Studies in rodents indicate that the disruption of P-glycoprotein (P-gp) function increases drug distribution into the developing fetus and organs such as the brain. To simultaneously and serially evaluate the effect of P-gp activity and inhibition on the tissue distribution of drugs in a more representative animal model, we tested the feasibility of conducting whole-body PET of the pregnant nonhuman primate (Macaca nemestrina). We used 11C-verapamil as the prototypic P-gp substrate and cyclosporine A (CsA) as the prototypic inhibitor. Methods: Four pregnant macaques (gestational age, 145-159 d; gestational term, 172 d) were imaged after the intravenous administration of 11C-verapamil (30-72 MBq/kg) before and during intravenous infusion of CsA (12 or 24 mg/kg/h, n = 2 each). The content of verapamil and its metabolites in plasma samples was determined using a rapid solid-phase extraction method. The plasma and tissue time-radioactivity concentration curves of 11C were integrated over 0-9 min after each verapamil injection. The tissue or arterial plasma area under the time-concentration curve (AUC tissue/AUCplasma) served as a measure of the tissue distribution of 11C radioactivity. CsA effect on 11C radioactivity distribution was interpreted as P-gp inhibition. The change in the fetal liver AUC ratio served as a reporter of placental P-gp inhibition. Results: CsA effect on tissue distribution of 11C radioactivity (AUC ratios) did not increase with the mean blood concentration of CsA, indicating a near-maximal P-gp inhibition. CsA increased maternal brain and fetal liver distribution of 11C radioactivity by 276% ± 88% (P <0.05) and 122% ± 75% (P <0.05), respectively. Changes in other measured tissues were not statistically significant. Conclusion: These data demonstrate for the first time, to our knowledge, the feasibility of simultaneous, serial, noninvasive imaging of P-gp activity and inhibition in multiple maternal organs and the placenta in the nonhuman primate. Our findings, consistent with previous data in rodents, indicate that the activity of P-gp in the placenta and the blood-brain barrier is high and that the inhibition of P-gp facilitates drug distribution across these barriers.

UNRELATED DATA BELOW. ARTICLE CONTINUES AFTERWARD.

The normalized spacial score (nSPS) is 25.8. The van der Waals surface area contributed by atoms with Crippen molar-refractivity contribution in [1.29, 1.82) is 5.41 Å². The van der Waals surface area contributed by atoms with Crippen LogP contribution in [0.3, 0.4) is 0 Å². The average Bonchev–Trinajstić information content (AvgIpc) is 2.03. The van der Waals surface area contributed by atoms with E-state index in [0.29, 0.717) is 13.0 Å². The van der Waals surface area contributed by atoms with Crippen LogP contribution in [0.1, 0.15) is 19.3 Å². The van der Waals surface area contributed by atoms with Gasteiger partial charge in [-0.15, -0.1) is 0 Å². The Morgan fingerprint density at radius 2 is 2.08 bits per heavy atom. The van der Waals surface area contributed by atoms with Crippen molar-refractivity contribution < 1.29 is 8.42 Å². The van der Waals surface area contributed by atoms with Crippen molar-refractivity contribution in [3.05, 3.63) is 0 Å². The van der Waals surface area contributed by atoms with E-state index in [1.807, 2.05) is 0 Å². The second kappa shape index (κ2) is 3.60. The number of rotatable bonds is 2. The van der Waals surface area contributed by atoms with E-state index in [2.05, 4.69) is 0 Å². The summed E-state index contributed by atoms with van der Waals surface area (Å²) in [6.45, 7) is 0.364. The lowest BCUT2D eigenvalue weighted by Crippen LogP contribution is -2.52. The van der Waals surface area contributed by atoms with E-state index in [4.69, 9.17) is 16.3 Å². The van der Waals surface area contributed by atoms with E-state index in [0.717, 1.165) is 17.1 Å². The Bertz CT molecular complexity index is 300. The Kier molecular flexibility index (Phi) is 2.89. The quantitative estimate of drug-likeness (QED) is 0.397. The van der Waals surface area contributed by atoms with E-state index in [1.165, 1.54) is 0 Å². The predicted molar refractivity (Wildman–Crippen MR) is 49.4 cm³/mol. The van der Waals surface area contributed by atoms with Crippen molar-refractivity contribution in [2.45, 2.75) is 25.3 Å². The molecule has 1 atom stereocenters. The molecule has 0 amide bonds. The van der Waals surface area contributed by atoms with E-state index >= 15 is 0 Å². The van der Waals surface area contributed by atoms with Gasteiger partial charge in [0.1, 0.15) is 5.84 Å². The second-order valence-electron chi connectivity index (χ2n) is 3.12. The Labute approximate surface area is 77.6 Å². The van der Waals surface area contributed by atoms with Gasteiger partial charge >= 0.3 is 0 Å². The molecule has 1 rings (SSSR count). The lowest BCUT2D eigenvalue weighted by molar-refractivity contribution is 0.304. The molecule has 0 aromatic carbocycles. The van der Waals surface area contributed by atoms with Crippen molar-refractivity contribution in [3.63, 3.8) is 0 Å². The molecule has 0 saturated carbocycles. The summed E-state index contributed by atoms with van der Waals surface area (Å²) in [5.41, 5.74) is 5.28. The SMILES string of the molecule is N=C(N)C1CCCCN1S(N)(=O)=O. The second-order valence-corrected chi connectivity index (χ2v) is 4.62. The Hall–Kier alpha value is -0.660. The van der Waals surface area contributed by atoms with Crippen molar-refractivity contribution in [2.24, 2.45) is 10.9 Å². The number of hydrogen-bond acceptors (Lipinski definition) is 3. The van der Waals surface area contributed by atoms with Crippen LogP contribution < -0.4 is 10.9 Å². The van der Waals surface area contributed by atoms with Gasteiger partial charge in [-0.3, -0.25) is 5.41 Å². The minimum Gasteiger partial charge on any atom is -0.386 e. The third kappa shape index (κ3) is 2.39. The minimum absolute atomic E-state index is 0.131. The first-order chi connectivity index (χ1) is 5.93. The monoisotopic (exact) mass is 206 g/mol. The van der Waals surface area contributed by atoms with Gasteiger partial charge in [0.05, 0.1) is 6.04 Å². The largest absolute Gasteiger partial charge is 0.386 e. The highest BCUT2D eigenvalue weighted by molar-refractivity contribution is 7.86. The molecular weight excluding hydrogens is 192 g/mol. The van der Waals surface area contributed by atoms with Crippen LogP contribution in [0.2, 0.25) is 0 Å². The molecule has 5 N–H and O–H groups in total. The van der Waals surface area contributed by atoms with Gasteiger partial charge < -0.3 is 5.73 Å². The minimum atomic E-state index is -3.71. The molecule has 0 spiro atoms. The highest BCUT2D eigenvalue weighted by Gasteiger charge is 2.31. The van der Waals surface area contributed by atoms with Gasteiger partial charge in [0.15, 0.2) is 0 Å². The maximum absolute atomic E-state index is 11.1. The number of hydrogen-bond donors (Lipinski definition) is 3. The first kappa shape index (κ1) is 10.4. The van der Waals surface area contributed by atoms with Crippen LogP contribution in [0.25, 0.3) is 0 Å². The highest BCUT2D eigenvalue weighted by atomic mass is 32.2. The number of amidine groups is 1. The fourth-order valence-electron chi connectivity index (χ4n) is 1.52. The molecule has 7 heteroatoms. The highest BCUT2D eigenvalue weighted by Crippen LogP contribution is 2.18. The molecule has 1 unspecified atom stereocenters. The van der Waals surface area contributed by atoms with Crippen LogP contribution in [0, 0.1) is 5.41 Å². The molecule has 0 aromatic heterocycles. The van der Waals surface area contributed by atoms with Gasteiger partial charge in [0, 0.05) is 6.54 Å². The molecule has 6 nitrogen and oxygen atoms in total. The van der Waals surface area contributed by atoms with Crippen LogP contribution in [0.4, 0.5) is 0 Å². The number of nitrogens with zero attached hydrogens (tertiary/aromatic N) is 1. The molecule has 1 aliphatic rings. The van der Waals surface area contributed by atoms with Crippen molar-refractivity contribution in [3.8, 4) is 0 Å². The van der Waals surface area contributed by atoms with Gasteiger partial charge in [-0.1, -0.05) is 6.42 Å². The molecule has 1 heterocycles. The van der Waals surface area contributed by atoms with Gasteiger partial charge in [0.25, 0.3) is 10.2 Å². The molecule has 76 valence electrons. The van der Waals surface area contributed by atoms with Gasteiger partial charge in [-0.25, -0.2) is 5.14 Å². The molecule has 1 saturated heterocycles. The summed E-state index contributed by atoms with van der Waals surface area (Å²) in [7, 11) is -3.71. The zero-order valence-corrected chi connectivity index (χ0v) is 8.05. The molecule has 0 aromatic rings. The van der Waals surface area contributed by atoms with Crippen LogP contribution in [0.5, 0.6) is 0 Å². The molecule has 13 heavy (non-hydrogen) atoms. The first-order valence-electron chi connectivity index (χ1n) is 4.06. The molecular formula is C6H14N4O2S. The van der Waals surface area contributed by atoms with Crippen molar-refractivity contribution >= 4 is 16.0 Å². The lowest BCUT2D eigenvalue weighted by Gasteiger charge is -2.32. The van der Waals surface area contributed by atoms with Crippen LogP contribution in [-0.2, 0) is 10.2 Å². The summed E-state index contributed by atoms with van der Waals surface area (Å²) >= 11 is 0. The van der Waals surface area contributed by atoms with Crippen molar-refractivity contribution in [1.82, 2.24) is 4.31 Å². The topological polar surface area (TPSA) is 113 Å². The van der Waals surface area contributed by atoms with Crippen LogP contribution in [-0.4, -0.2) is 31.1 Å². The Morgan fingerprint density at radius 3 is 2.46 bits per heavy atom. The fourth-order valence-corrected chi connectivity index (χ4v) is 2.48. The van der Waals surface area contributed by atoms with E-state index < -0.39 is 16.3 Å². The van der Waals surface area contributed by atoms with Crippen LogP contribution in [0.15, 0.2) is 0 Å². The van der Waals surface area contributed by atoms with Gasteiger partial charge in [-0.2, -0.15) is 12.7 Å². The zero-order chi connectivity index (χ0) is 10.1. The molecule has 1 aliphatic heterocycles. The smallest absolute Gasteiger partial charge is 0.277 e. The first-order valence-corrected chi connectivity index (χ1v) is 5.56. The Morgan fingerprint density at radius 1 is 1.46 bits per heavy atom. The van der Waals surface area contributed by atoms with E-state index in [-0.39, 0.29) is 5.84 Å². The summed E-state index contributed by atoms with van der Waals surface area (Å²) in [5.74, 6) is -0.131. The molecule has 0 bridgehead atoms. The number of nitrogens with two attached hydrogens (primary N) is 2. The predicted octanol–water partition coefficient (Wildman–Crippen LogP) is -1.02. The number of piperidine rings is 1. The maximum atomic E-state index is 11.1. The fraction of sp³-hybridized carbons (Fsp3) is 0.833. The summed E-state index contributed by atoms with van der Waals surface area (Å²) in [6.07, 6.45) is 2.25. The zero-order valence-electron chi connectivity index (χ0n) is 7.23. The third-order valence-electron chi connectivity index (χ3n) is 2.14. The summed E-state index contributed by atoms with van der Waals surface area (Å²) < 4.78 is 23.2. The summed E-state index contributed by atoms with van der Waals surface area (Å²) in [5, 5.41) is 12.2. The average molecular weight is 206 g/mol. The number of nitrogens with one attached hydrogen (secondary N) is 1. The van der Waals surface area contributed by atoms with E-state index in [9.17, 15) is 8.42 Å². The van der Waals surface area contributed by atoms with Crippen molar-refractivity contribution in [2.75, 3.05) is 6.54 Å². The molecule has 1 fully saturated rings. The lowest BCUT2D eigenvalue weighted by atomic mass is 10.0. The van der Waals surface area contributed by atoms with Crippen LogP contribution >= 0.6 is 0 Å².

- Blood-brain barrier
- Cyclosporine A
ASJC Scopus subject areas
- Radiology Nuclear Medicine and imaging